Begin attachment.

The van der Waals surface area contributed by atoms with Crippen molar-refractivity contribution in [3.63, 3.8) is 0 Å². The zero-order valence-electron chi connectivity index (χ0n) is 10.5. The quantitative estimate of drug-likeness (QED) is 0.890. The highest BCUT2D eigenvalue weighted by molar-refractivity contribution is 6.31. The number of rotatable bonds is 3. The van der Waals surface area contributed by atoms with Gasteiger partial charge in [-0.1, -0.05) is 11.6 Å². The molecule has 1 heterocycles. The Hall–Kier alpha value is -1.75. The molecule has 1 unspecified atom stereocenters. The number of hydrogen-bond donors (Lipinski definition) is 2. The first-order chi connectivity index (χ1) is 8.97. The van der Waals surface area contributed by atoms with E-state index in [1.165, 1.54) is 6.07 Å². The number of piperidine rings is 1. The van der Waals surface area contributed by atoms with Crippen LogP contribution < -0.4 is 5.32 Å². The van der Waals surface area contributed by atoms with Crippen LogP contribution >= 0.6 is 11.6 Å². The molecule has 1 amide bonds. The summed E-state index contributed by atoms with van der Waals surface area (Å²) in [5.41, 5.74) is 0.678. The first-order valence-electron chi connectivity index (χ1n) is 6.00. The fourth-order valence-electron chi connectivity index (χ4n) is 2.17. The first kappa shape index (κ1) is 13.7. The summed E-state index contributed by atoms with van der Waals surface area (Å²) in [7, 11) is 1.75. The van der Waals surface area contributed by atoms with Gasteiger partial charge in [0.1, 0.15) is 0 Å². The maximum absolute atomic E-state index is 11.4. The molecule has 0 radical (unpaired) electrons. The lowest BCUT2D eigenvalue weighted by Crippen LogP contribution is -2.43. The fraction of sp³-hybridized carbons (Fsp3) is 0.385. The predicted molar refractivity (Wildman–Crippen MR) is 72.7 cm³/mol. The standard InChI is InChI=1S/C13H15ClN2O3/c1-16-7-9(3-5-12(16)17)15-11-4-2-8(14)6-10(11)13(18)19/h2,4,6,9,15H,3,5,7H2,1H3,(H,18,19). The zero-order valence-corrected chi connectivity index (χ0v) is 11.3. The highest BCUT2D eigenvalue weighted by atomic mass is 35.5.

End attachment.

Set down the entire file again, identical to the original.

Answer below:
The van der Waals surface area contributed by atoms with Crippen molar-refractivity contribution in [3.63, 3.8) is 0 Å². The zero-order valence-electron chi connectivity index (χ0n) is 10.5. The quantitative estimate of drug-likeness (QED) is 0.890. The highest BCUT2D eigenvalue weighted by molar-refractivity contribution is 6.31. The number of rotatable bonds is 3. The van der Waals surface area contributed by atoms with Gasteiger partial charge in [-0.1, -0.05) is 11.6 Å². The molecule has 1 heterocycles. The Hall–Kier alpha value is -1.75. The molecule has 1 unspecified atom stereocenters. The number of hydrogen-bond donors (Lipinski definition) is 2. The first-order chi connectivity index (χ1) is 8.97. The van der Waals surface area contributed by atoms with E-state index in [1.165, 1.54) is 6.07 Å². The number of piperidine rings is 1. The van der Waals surface area contributed by atoms with Crippen LogP contribution < -0.4 is 5.32 Å². The van der Waals surface area contributed by atoms with Crippen LogP contribution >= 0.6 is 11.6 Å². The molecule has 1 amide bonds. The summed E-state index contributed by atoms with van der Waals surface area (Å²) in [5.41, 5.74) is 0.678. The first-order valence-electron chi connectivity index (χ1n) is 6.00. The fourth-order valence-electron chi connectivity index (χ4n) is 2.17. The first kappa shape index (κ1) is 13.7. The summed E-state index contributed by atoms with van der Waals surface area (Å²) in [7, 11) is 1.75. The van der Waals surface area contributed by atoms with Gasteiger partial charge in [0.1, 0.15) is 0 Å². The maximum absolute atomic E-state index is 11.4. The molecule has 0 radical (unpaired) electrons. The lowest BCUT2D eigenvalue weighted by Crippen LogP contribution is -2.43. The fraction of sp³-hybridized carbons (Fsp3) is 0.385. The predicted molar refractivity (Wildman–Crippen MR) is 72.7 cm³/mol. The standard InChI is InChI=1S/C13H15ClN2O3/c1-16-7-9(3-5-12(16)17)15-11-4-2-8(14)6-10(11)13(18)19/h2,4,6,9,15H,3,5,7H2,1H3,(H,18,19). The zero-order valence-corrected chi connectivity index (χ0v) is 11.3. The highest BCUT2D eigenvalue weighted by atomic mass is 35.5.